AIM 3. Towards a new biology for progesterone in luminal breast cancer. To explore a novel view of P in ER+PR+ breast cancers focused on P regulation of tumor-cell phenotype. We test the hypothesis that luminal breast cancers exposed t exhibit receptor plasticity associated with receptor loss. We study cell- biological and molecular mechanisms of this plasticity, develop methods to distinguish among putative ER-PR- cell subtypes, determine whether or not they represent a continuum of the same cells, and study CK5 regulation by P. In sum, the majority of breast cancer metastases are ER+PR+, so E and P must play critical roles in this process. E is the proliferative hormone. P is not. Rather, P partially extinguishes receptor expression. Receptor loss in a subset of ER+PR+ tumor cells is dangerous because these cells acquire tumor-initiating properties that secondarily promote tumor expansion. This has consequences on metastasis and disease recurrence.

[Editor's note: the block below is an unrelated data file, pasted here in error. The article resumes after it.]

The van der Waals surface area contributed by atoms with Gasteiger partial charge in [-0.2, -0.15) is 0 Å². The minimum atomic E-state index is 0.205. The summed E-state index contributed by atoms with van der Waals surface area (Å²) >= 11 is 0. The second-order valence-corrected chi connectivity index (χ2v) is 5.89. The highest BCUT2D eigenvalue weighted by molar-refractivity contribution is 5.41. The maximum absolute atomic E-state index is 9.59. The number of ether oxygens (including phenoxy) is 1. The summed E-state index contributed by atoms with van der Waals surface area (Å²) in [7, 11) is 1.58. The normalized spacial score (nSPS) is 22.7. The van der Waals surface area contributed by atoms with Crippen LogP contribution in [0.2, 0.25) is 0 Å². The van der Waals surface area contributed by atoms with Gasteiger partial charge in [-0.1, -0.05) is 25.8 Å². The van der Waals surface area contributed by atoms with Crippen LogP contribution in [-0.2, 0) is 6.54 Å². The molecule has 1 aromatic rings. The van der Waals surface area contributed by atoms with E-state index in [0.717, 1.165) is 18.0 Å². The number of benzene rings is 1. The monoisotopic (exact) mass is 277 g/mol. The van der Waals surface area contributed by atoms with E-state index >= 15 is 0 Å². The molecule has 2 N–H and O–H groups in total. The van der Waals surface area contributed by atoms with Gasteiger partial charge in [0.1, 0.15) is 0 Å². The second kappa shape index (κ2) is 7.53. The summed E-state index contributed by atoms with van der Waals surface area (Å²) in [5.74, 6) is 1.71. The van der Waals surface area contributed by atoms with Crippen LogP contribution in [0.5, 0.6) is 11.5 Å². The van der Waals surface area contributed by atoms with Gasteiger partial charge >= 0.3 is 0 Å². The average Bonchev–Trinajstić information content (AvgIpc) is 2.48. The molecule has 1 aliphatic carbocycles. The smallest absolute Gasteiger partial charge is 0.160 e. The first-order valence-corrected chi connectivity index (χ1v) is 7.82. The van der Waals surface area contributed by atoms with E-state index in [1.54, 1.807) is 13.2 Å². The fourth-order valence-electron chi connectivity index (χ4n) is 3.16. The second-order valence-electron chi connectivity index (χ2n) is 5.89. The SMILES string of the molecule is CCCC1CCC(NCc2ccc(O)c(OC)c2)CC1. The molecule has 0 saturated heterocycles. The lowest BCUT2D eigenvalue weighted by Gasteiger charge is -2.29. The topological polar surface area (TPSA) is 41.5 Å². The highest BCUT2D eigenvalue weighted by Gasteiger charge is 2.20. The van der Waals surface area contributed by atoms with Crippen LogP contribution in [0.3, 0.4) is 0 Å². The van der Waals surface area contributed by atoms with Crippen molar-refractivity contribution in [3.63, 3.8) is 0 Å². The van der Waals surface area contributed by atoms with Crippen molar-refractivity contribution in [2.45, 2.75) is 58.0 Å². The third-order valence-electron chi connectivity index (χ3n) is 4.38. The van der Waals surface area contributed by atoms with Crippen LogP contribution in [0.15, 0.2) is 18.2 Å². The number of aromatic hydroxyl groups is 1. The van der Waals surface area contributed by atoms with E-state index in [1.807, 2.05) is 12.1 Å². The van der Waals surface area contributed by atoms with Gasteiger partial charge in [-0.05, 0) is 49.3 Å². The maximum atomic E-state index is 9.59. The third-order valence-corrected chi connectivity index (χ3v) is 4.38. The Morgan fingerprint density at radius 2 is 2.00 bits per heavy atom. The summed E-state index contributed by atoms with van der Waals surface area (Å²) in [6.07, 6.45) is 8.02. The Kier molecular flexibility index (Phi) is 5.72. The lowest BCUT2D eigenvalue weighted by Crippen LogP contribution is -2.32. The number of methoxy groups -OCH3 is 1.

Public Health Relevance

The majority of breast cancers are luminal estrogen (ER) and progesterone (PR) receptor-positive, so estrogens (E) and progestins (P) must play critical roles in this disease subtype. The proliferative role of E is established. The role of P is unclear. We suggest that P influence the phenotype of luminal cancers and target the plasticity of this disease by partially extinguishing receptor expression. Receptor loss in a subset of cells is dangerous because these cells have tumor- initiating properties that secondarily promote tumor expansion and drug resistance. This has consequences for metastasis and tumor recurrence.

Agency
National Institute of Health (NIH)
Institute
National Cancer Institute (NCI)
Type
Research Project (R01)
Project #
5R01CA026869-33
Application #
8210884
Study Section
Molecular and Cellular Endocrinology Study Section (MCE)
Program Officer
Sathyamoorthy, Neeraja
Project Start
1979-12-01
Project End
2014-11-30
Budget Start
2011-12-01
Budget End
2012-11-30
Support Year
33
Fiscal Year
2012
Total Cost
$366,210
Indirect Cost
$123,710
Name
University of Colorado Denver
Department